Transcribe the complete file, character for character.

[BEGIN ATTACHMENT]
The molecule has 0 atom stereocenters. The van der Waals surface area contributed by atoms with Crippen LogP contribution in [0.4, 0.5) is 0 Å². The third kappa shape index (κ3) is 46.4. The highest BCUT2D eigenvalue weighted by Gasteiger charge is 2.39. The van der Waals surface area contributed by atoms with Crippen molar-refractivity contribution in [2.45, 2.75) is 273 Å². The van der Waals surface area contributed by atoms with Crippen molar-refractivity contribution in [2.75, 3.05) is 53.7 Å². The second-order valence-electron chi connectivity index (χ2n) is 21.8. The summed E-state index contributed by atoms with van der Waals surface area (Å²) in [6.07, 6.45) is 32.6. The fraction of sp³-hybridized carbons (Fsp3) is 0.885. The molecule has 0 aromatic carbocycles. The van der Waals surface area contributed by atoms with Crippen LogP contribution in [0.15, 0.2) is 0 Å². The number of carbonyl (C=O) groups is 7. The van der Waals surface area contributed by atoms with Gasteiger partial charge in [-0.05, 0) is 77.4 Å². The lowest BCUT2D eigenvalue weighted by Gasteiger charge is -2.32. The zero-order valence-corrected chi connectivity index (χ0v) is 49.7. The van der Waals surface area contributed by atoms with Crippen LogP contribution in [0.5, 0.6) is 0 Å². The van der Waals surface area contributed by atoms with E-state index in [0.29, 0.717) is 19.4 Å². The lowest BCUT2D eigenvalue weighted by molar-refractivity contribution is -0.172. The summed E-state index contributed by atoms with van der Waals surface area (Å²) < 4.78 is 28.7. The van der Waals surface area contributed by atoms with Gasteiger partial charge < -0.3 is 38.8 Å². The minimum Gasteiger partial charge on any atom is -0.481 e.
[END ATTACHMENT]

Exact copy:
The molecule has 0 atom stereocenters. The van der Waals surface area contributed by atoms with Crippen LogP contribution in [0.4, 0.5) is 0 Å². The third kappa shape index (κ3) is 46.4. The highest BCUT2D eigenvalue weighted by Gasteiger charge is 2.39. The van der Waals surface area contributed by atoms with Crippen molar-refractivity contribution in [2.45, 2.75) is 273 Å². The van der Waals surface area contributed by atoms with Crippen molar-refractivity contribution in [2.75, 3.05) is 53.7 Å². The second-order valence-electron chi connectivity index (χ2n) is 21.8. The summed E-state index contributed by atoms with van der Waals surface area (Å²) in [6.07, 6.45) is 32.6. The fraction of sp³-hybridized carbons (Fsp3) is 0.885. The molecule has 0 aromatic carbocycles. The van der Waals surface area contributed by atoms with Crippen LogP contribution in [0.15, 0.2) is 0 Å². The number of carbonyl (C=O) groups is 7. The van der Waals surface area contributed by atoms with Gasteiger partial charge in [-0.05, 0) is 77.4 Å². The lowest BCUT2D eigenvalue weighted by Gasteiger charge is -2.32. The zero-order valence-corrected chi connectivity index (χ0v) is 49.7. The van der Waals surface area contributed by atoms with Crippen LogP contribution in [0.5, 0.6) is 0 Å². The van der Waals surface area contributed by atoms with E-state index in [0.29, 0.717) is 19.4 Å². The lowest BCUT2D eigenvalue weighted by molar-refractivity contribution is -0.172. The summed E-state index contributed by atoms with van der Waals surface area (Å²) < 4.78 is 28.7. The van der Waals surface area contributed by atoms with Gasteiger partial charge < -0.3 is 38.8 Å². The minimum Gasteiger partial charge on any atom is -0.481 e.